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Full of natural (none animal) omega 3 which is great to your heart, brain and immune system. Also great for your bones and joint health.
Flaxseed oil has many health benefits and is becoming a must-go-to supplements for joint health amongst many other benefits. Flaxseed oil, also known as flax oil or linseed oil, is made from flax seeds that have been ground and pressed to release their natural oil.
Flaxseed is a good source of dietary fibre and omega-3 fatty acids. The fibre in flaxseed is found primarily in the seed coat. Taken before a meal, flaxseed fibre seems to make people feel less hungry, so that they might eat less food.
Flaxseed also seems to make platelets, the blood cells involved in clotting, less sticky. Overall, flaxseed's effects on cholesterol and blood clotting may lower the risk of "hardening of the arteries" (atherosclerosis).
Flaxseed is sometimes tried for cancer because it is broken down by the body into chemicals called ‘lignans’. Lignans are similar to the female hormone oestrogen - so similar, in fact, that they compete with oestrogen for a part in certain chemical reactions. As a result, natural oestrogens seem to become less powerful in the body. Some researchers believe that lignans may be able to slow down the progress of certain breast cancers and other types of cancers that need oestrogen to thrive.
For systemic lupus erythematosus (SLE), flaxseed is thought to improve kidney function by decreasing the thickness of blood, reducing cholesterol levels, and reducing swelling.
Given their stellar nutrient profile, it’s no wonder that flaxseed oil is also jam-packed with similar health benefits.
Function/ Used for
Specifically, flaxseed oil contains alpha-linolenic acid (ALA), a form of omega-3 fatty acid that is only converted in small amounts to active forms of omega-3, like EPA and DHA. (3)
Although the current research is limited to test-tube and animal studies, there is some evidence that flaxseed oil may help reduce the growth of cancer cells.
Furthermore, test-tube studies have produced similar findings, with several studies showing that flaxseed oil reduced the growth of breast cancer cells. (4)
Several studies have found that flaxseed oil could benefit heart health.
In this study, supplementing with one tablespoon (15 ml) of flaxseed oil for 12 weeks led to significantly lower blood pressure levels than supplementing with safflower oil. (5)
Flaxseed oil may also improve the elasticity of the arteries. Both aging and increased blood pressure are generally linked to decreases in elasticity.
What’s more, numerous studies have shown that omega-3 fatty acids improve heart health, with benefits such as reduced inflammation and lower blood pressure.
Flaxseed oil may be effective at treating both constipation and diarrhoea.
One small study had 13 women supplement with flaxseed oil for 12 weeks. At the end of the study, they experienced improvements in skin smoothness and hydration, while skin sensitivity to irritation and roughness had decreased.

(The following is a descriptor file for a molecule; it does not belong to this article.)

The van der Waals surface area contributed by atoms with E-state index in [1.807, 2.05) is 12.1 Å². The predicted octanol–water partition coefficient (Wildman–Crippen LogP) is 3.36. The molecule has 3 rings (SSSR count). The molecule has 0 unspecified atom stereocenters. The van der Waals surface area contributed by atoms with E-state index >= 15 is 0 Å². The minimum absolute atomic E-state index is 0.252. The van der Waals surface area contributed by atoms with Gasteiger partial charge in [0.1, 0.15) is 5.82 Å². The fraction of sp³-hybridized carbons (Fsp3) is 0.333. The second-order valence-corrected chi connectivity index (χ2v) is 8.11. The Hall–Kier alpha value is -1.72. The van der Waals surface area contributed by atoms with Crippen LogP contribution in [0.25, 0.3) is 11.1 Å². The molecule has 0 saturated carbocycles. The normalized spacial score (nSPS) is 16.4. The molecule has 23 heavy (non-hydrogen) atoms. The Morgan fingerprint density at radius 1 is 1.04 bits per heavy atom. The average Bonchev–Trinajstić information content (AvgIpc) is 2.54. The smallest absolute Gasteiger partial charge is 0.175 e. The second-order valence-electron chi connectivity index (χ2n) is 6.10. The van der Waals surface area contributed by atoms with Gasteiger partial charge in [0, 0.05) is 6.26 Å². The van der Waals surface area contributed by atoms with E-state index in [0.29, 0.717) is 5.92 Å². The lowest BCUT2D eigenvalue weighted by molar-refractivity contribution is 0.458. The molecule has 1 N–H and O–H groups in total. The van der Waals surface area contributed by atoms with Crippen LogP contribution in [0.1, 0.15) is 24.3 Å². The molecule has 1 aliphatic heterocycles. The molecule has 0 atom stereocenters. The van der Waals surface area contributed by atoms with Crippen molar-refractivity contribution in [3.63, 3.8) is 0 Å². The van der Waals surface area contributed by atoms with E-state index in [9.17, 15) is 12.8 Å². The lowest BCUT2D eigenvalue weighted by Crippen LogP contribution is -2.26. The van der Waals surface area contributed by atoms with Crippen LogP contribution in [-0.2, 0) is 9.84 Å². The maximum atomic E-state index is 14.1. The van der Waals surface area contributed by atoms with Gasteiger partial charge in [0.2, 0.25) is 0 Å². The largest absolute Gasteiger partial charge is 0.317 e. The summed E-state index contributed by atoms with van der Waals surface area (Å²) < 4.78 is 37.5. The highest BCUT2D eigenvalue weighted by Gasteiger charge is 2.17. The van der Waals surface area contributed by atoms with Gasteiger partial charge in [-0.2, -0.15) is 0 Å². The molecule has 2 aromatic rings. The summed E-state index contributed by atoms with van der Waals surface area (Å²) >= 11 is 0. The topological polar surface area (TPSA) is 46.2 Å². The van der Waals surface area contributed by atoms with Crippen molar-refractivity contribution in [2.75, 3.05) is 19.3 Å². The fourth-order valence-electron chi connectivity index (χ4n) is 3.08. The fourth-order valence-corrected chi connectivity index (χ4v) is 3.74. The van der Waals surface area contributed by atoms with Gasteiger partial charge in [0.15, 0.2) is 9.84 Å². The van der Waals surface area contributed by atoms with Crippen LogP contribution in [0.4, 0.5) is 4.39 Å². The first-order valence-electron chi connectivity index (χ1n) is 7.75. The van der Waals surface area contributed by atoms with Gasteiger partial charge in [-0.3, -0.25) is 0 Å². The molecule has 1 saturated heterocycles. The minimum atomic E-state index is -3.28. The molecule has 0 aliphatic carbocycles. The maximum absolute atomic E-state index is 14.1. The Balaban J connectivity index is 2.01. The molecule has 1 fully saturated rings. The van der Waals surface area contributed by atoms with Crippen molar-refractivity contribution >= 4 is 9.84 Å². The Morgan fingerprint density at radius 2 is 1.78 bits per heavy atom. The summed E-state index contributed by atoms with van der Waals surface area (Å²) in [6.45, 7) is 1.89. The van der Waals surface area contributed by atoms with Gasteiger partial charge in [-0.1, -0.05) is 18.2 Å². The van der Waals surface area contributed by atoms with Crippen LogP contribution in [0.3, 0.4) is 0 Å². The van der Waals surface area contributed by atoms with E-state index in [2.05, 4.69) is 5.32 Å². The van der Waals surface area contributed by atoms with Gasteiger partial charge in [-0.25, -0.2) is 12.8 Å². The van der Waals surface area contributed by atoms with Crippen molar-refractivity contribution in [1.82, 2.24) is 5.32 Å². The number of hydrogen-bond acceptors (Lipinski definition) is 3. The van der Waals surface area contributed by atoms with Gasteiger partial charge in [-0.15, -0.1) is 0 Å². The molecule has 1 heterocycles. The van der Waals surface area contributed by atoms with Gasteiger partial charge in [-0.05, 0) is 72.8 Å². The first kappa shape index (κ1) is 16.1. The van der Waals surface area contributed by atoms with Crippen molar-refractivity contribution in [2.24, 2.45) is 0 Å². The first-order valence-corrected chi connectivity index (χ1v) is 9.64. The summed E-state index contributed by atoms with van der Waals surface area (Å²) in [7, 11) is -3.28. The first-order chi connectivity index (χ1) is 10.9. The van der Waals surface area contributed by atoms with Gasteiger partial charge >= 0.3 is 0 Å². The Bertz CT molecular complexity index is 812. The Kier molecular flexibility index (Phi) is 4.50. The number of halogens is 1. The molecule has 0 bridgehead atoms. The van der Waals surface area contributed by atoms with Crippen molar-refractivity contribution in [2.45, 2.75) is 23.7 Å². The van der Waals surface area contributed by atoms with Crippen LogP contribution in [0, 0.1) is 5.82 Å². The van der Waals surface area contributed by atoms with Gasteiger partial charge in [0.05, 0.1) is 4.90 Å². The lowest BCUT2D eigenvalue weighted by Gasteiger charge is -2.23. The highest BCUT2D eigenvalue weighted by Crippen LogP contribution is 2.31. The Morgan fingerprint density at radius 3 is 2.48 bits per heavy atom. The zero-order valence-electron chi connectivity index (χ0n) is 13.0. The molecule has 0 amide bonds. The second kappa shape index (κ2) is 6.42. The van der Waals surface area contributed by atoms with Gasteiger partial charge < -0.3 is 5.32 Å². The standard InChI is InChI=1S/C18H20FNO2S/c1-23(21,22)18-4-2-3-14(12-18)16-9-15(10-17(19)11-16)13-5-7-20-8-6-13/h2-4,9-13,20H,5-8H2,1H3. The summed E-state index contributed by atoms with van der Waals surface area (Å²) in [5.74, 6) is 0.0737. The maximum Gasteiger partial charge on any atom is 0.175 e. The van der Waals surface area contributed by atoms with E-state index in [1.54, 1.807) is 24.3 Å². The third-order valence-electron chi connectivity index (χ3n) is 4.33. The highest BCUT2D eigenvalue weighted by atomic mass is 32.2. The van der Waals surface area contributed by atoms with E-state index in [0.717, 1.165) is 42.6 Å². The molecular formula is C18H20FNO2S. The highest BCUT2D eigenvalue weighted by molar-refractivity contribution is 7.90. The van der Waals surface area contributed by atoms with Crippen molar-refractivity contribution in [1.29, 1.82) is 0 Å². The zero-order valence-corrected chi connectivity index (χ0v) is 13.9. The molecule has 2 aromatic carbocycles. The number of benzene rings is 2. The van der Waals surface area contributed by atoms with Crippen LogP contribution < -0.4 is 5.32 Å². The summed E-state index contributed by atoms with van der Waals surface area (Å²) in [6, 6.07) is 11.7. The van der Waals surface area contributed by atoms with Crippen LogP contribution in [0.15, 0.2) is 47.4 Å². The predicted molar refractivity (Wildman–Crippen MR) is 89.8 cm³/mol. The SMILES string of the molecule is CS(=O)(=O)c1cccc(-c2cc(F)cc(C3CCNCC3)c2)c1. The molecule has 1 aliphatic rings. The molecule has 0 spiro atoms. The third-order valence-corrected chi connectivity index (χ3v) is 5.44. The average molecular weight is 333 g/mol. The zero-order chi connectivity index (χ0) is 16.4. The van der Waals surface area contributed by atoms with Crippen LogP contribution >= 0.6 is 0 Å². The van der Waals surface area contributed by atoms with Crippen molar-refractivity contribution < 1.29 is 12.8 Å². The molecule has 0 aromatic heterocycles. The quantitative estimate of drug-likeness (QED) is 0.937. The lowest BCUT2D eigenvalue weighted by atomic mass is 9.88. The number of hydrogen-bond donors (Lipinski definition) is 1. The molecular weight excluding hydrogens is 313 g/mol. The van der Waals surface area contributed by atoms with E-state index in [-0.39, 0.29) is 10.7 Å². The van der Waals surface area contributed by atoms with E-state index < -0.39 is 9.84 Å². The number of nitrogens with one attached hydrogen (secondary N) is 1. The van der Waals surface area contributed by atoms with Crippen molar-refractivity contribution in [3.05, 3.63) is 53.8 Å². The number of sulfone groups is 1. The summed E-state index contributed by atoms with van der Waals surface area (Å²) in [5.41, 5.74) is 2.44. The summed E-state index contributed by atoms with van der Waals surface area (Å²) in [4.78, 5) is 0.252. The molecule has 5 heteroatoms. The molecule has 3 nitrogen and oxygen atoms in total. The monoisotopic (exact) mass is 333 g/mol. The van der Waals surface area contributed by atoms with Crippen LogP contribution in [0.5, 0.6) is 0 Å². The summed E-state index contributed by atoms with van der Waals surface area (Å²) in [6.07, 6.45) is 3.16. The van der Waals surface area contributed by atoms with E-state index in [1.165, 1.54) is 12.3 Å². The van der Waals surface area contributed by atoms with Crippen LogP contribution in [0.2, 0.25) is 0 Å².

Thanks to its omega-3 fatty acid content, some research shows that flaxseed oil may help reduce inflammation in certain populations.
Flaxseed oil may also help you lose weight
As a supplement
Omega-3 fatty acids are essential to health and have been associated with benefits like reduced inflammation, improved heart health and protection for the brain against aging.
If you aren’t taking fish oil or getting one to two servings of fatty fish in your diet each week, flaxseed oil may be a good solution to help supplement your diet with the omega-3 fatty acids you need.
The health benefits noted in the studies above were observed with just 1 tablespoon (10 grams) of ground flaxseeds per day. However, it's recommended to keep serving sizes to less than 5 tablespoons (50 grams) of flaxseeds per day.
Found in (dietary sources)
Flaxseed is a featured ingredient in cereals, pasta, whole grain breads and crackers, energy bars, meatless meal products, and snack foods.
List of Omega-3 deficiency symptoms:
Precautions and contraindications
Flaxseed is SAFE for most adults when taken by mouth in the correct dose. Adding flaxseed to the diet might increase the number of bowel movements each day. It might also cause gastrointestinal (GI) side effects such as bloating, gas, abdominal pain, constipation, diarrhoea, stomach-ache, and nausea is taken in excess.
Use in pregnancy and breastfeeding
It is important to consume flax seeds in moderation during pregnancy considering the requirement of alpha-linolenic acid (ALA) is about 1400mg/day. This means you can safely consume not more than one tablespoon of freshly ground flax seed without a worry.
Interactions e.g. with other medications
Flaxseed oil is LIKELY SAFE for most adults when taken by mouth appropriately short-term. Large doses of 3000mg per day and higher can cause loose stools and diarrhoea. Allergic reactions have occurred while taking flaxseed oil.
This content is for informational purposes only and is not meant to replace the guidance of your qualified healthcare practitioner. Information and products are meant for general use only and are not intended to diagnose, cure, treat, or prevent any disease or provide medical advice. Any decision to use supplements to support your specific needs should be considered in partnership with your qualified healthcare practitioner. Any questions you may have concerning your use of drugs, medications, or supplements should be directed to your healthcare provider. If in doubt always consult your own doctor.